Saturday, April 12, 2008

Job loss: another sign of capitalist decay

Published Apr 12, 2008 9:50 AM

Last month, 300,000 workers lost their jobs. When offset by the number of new jobs, 80,000 jobs were eradicated in March.

Since 2008 began, there has been an overall net job loss of 232,000 (Dept. of Labor report, April 4). Private industry shed nearly 300,000 jobs in that same period. This is the largest number of job losses in five years. The “official” unemployment figure is now 5.1 percent of the workforce, but the real story is much worse than that.

In the last year, nearly one million workers have lost their jobs.

Last week, 407,000 workers filed for unemployment insurance. For many this was the first time.

Although the Department of Labor says joblessness rose to 7.8 million in March, many more people have been affected. The “hidden unemployed” include nearly five million workers who desperately need full-time jobs with benefits, but are working part time “involuntarily” because of cuts in hours or lack of full-time jobs. At least another 4.5 million people want jobs but can’t find work at all. Many have given up looking for work.

An estimated 127,000 new jobs must be added monthly to keep unemployment at 4.8 percent, the rate one year ago. (Economic Policy Institute) But that still means that more than 7 million are “officially” out of work. This figure may be acceptable to the capitalist bankers, bosses and economists, as unemployment is inherent in the capitalist system, but it’s misery for those workers and their families, and for the many not even counted.

Though the current crisis was set off in the housing and financial markets, it is winding its way through almost every sector of the economy.

Who has lost jobs? Construction workers who build homes, apartment and commercial buildings—often without safety equipment—lost 51,000 jobs last month. Due to capitalist overproduction of homes and buildings—not being sold for profit—sales fell. Then the industry contracted, and the workers paid the price.

The manufacturing sector, including those companies making building materials such as lumber and drywall, felt the impact. Companies lost sales, and then cut 48,000 jobs last month.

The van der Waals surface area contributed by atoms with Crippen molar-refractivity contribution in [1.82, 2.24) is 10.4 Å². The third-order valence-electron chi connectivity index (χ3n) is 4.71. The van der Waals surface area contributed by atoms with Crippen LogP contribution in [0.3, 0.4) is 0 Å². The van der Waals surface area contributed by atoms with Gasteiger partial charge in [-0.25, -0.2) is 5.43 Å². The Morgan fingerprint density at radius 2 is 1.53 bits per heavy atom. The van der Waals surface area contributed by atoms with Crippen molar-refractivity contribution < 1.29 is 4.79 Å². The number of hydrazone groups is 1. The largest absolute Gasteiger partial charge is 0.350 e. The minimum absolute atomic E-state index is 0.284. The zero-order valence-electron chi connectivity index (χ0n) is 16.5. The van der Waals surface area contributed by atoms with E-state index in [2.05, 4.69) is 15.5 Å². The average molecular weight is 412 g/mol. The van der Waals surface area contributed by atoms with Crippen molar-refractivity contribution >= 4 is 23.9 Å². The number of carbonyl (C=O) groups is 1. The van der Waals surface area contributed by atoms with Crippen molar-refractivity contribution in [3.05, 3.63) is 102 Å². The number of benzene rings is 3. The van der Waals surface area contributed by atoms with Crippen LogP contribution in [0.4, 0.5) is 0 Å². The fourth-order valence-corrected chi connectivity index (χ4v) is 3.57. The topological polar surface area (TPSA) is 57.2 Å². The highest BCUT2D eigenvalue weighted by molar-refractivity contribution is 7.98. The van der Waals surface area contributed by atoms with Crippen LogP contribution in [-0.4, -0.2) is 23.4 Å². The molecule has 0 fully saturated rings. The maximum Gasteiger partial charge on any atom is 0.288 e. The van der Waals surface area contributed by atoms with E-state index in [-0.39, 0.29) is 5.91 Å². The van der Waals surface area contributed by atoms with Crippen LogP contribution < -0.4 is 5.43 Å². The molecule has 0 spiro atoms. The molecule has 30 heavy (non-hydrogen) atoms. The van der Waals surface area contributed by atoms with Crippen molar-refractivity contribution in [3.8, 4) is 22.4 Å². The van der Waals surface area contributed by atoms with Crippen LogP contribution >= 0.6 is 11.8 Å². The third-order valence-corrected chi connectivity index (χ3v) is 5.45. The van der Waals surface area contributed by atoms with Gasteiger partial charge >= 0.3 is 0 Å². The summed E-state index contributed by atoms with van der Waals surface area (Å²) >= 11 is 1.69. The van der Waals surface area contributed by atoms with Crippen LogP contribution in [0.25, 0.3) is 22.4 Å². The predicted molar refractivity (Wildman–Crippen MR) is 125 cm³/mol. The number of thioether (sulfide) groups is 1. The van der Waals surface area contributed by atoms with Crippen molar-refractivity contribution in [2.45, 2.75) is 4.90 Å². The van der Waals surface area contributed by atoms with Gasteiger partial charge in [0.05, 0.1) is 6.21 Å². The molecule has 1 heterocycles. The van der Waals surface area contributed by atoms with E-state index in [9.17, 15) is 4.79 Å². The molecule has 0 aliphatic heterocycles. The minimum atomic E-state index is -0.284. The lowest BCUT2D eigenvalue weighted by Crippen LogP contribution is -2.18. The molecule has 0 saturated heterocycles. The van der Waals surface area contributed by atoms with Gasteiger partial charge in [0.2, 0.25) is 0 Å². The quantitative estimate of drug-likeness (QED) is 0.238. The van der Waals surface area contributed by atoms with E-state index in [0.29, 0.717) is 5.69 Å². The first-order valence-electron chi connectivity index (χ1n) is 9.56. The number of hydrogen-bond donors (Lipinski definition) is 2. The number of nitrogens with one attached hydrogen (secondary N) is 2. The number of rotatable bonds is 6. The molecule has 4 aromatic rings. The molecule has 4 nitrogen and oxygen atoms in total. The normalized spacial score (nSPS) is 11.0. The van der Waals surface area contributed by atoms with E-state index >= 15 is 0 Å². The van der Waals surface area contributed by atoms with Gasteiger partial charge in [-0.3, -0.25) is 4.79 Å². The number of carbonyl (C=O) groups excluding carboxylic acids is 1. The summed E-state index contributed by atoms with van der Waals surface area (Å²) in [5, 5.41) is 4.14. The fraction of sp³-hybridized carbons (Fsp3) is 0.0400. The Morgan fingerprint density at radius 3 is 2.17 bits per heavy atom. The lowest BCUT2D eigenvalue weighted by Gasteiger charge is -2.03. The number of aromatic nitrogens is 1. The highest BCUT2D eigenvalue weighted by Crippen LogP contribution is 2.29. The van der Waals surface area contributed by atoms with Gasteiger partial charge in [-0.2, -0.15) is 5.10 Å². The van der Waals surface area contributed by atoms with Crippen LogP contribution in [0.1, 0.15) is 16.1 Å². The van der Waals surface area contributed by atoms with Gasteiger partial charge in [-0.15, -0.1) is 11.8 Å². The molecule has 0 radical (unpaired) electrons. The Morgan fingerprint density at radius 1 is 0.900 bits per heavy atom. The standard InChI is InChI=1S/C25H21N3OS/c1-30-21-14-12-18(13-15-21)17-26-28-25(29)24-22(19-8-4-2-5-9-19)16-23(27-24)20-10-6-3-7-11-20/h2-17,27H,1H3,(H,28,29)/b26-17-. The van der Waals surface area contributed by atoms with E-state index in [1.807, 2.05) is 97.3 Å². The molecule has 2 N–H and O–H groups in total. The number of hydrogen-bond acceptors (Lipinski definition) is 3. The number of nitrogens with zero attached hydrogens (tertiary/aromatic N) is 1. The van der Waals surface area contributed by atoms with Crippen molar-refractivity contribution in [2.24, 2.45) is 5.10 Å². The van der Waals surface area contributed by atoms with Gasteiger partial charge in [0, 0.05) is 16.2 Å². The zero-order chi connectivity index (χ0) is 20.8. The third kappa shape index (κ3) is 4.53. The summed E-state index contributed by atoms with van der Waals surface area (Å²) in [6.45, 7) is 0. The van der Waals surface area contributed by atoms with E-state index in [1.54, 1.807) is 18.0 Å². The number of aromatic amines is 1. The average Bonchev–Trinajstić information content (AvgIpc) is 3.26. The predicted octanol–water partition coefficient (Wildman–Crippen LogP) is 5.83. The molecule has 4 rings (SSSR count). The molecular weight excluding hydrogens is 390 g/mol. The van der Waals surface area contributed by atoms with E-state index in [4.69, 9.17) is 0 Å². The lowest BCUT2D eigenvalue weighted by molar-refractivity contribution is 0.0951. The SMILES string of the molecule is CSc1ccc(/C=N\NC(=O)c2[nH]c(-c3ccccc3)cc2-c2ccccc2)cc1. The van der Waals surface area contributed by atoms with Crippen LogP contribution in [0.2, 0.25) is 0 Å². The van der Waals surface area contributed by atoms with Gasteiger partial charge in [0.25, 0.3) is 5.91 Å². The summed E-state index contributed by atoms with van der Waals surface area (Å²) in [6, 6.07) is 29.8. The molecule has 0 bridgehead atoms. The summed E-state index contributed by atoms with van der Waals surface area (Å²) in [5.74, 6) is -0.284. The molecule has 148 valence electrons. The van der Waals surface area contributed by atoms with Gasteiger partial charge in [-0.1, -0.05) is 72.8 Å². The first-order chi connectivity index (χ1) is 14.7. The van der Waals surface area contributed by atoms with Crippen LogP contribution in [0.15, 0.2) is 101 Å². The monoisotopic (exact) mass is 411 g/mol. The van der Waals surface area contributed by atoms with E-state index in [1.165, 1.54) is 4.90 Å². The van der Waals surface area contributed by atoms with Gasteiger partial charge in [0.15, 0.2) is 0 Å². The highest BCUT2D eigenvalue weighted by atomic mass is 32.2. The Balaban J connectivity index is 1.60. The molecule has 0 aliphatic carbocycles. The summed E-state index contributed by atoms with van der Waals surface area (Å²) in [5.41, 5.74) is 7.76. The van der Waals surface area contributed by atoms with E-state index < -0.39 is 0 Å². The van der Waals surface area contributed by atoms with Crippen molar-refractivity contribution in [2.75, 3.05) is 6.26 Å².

Those who work behind store counters or stock shelves lost 13,000 jobs in March. Retail store owners cut back when profitable sales weren’t high enough for them.

Employment services lost 42,000 jobs last month, with half of them temporary workers, as employers cut back on hiring. Jobs were also wiped out in the auto industry, at garment and textile companies, banks, real estate offices, hotels, airlines and communications and other industries.

Rippling impact of job cuts

All sectors of the working class feel the impact of a declining economy, as all genders of all ages are damaged by the current wave of layoffs. Those in the oppressed communities are the hardest hit.

Although the Department of Labor says that unemployment has reached 9 percent among African-American workers and 6.9 percent among Latin@ workers, the real rates are much higher, especially in the big cities. The percentage of African-American youth who are unemployed is now 19.7 percent, but these figures don’t tell the whole truth.

With more workers unemployed with less or no income, they are purchasing less, which leads to a downward spiral. As companies lose profits—the prime goal of capitalist production—they react by contracting and laying off more workers.

Joshua Shapiro, chief U.S. economist for MFR Inc. in New York, warned, “With the consumer’s only source of support for spending coming from job-related income growth, a rapidly weakening labor market is the worst possible news for the economy.” (Los Angeles Times, April 5)

It’s also getting harder for workers to pay their bills, as real wages are not keeping up with inflation, another bad sign.

More workers won’t be able to pay mortgages or rent, so they will lose housing. Many more will join the 47 million people without health insurance. Pensions will be lost. College educations will be unobtainable. As more people have to take part-time or low-wage jobs, more will need food stamps, and more will be impoverished.

Lives are being thrown into insecurity and uncertainty. Yet this devastation is all intrinsic to capitalism.

The latest job loss figures have set off alarm bells nationwide among business owners and bankers, but not because of any concern about workers or their families. They’re afraid of the “R” word—recession—as they fear a further economic downturn and lost profits.

Jared Bernstein, of the Economics Policy Institute, noted, “Three months in a row of payroll job losses and a sizable negative revision: these are clear signs that the job market is in recession.” (The Telegraph, April 5) He also predicts more job losses are coming.

Congress’ meager tax rebates to individuals and humongous tax cuts for big business will not help workers keep their homes. Nor will they create jobs.

Why doesn’t the government declare a moratorium on layoffs to stem the growing crisis for the workers?

This is a demand that all progressive forces should make loud and clear in the streets.

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